The two sole remaining convertibles of the four-car series will be on the block at the Barrett-Jackson collectors' event in Arizona in mid-January
The only two Dodge Firearrow convertibles in the world will be going under the hammer in mid-January, giving someone a unique opportunity to own a piece of history. In an effort to create consumer excitement during 1953 and 1954, Chrysler produced four cars under the Dodge nameplate, naming them Firearrows. Each penned by Virgil Exner, the dream cars were built in a series from Firearrow I to Firearrow IV. Barrett-Jackson will feature the Firearrow II and IV models, representing the instrumental progression of the classic concept vehicle. This reprint from Special Interest Autos has the full story on the Firearrows and how they eventually went into very limited production as America's first four passenger sports car, the Dual Ghia. In their day, they were very sought after, with owners including Frank Sinatra, Sammy Davis Jr., Debbie Reynolds and big band leader Hoagy Carmichael. One of the original four Firearrows was used by stuntperson and model Betty Skelton to set a Women's Closed-Course World Speed Record of 143.44 mph in 1954, so you can rest assured that the Firearrows won't get left behind at the traffic lights.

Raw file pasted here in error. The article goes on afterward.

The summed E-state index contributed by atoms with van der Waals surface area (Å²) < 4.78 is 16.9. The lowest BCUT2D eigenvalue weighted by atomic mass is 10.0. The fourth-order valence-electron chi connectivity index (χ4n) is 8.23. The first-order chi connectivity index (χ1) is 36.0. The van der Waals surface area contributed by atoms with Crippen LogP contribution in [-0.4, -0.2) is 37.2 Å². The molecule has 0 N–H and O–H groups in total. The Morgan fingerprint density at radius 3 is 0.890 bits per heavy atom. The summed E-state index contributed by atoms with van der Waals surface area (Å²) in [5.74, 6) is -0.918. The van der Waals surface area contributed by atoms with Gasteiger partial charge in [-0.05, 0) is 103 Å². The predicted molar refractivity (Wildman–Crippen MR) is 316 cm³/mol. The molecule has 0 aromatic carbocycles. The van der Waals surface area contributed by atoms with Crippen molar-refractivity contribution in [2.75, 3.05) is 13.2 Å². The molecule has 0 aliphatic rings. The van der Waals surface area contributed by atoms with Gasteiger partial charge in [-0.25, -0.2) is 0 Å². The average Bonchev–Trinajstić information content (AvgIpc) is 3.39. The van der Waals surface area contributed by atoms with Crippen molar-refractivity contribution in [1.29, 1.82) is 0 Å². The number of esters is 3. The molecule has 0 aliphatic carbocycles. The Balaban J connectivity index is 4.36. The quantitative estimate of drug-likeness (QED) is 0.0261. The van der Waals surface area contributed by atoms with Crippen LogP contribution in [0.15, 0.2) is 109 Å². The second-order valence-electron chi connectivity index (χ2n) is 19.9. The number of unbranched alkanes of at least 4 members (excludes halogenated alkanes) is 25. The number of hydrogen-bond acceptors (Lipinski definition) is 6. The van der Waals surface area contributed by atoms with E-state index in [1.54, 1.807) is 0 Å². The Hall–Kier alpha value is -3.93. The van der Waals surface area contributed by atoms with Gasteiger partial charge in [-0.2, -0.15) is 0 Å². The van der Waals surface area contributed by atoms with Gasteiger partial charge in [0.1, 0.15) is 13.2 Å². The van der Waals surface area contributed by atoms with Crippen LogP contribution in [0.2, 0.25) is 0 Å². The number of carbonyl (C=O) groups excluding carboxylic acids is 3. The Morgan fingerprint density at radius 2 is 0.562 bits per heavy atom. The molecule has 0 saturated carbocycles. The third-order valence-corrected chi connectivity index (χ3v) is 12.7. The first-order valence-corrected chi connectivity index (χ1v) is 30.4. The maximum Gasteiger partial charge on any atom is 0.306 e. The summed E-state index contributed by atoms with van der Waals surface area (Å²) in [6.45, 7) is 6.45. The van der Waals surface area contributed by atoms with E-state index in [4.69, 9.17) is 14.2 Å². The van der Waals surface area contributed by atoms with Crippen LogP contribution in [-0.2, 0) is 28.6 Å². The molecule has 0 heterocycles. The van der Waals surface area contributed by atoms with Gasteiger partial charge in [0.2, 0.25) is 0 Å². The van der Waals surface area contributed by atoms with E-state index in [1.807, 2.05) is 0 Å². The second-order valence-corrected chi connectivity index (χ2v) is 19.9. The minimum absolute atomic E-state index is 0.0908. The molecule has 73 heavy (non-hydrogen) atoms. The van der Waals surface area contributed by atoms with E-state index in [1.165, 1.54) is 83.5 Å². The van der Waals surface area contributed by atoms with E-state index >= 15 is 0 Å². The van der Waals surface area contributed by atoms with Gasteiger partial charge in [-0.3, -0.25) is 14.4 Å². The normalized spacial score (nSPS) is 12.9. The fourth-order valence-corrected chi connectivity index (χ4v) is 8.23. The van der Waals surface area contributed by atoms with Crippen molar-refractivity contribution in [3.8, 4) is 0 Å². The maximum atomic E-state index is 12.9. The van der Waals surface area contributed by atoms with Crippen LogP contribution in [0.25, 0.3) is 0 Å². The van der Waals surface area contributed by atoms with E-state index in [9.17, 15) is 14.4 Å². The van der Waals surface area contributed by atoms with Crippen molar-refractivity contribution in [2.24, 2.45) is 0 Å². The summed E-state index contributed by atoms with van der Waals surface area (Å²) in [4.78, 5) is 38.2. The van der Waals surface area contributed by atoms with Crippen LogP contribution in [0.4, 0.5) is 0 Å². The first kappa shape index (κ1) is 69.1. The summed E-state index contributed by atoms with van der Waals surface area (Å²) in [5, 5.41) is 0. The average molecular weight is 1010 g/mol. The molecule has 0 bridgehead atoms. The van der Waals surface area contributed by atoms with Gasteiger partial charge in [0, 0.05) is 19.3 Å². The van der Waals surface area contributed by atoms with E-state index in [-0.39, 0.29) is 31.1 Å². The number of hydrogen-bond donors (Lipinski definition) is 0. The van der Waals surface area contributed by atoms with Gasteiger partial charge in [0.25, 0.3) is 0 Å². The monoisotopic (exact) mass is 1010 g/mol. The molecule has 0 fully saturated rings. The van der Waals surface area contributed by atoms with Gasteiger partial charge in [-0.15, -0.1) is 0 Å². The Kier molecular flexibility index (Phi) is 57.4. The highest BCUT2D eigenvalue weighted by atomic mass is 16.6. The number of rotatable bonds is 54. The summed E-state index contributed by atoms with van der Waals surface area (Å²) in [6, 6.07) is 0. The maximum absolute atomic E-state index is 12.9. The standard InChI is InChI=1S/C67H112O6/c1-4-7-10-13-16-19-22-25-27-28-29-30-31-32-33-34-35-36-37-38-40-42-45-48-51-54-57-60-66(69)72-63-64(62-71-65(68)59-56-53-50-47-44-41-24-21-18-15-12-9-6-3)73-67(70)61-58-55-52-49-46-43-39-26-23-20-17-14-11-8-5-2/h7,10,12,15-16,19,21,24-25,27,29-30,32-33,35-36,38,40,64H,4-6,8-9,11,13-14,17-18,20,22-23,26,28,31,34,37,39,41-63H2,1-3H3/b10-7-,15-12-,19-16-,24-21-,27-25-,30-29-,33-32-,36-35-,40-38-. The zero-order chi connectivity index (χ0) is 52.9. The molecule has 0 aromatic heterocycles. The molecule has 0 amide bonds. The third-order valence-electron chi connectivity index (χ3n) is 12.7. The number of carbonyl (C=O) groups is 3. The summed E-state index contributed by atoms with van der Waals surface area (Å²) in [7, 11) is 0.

The soft yellow Firearrow II roadster was built on a shortened Dodge chassis; the car's elegant styling is tasteful and European in flavor. The beautiful red Firearrow IV, the last car of the series, is a two place convertible with roll-up windows, a folding top, rear jump seat, radio, heater and full instrumentation.
"Both cars handle beautifully and are capable of long distance touring if desired," stated Sam Mann, owner of the Firearrows. "Along with their drivability, the cars are as sleek and stylish as they were when they were built, earning them significant show honors at Meadowbrook and the Amelia Island Concours d'Elegance."
Failing to reach full approval from the manufacturer, the Firearrow was never placed into production and most concept cars were later destroyed, adding to the rarity of these two cars.
"Originally created to compete with the Thunderbird and Corvette, the Firearrow has become a significant piece of automotive history," said Craig Jackson, president of the Barrett-Jackson Auction Company. "This prized pair of cars would be the centerpiece of any collection. It's a once in a lifetime chance to own a significant piece of automotive history."
The award-winning convertibles will be auctioned back to back during the Annual Barrett-Jackson Collector Car Event from January 13-21, 2007, in Scottsdale, Arizona.
"It's an honor to offer these classic and highly coveted vehicles at this year's Scottsdale event," added Jackson. "Bidders will have the opportunity to take home two of the rarest cars in the world, which represent the golden era of the concept car."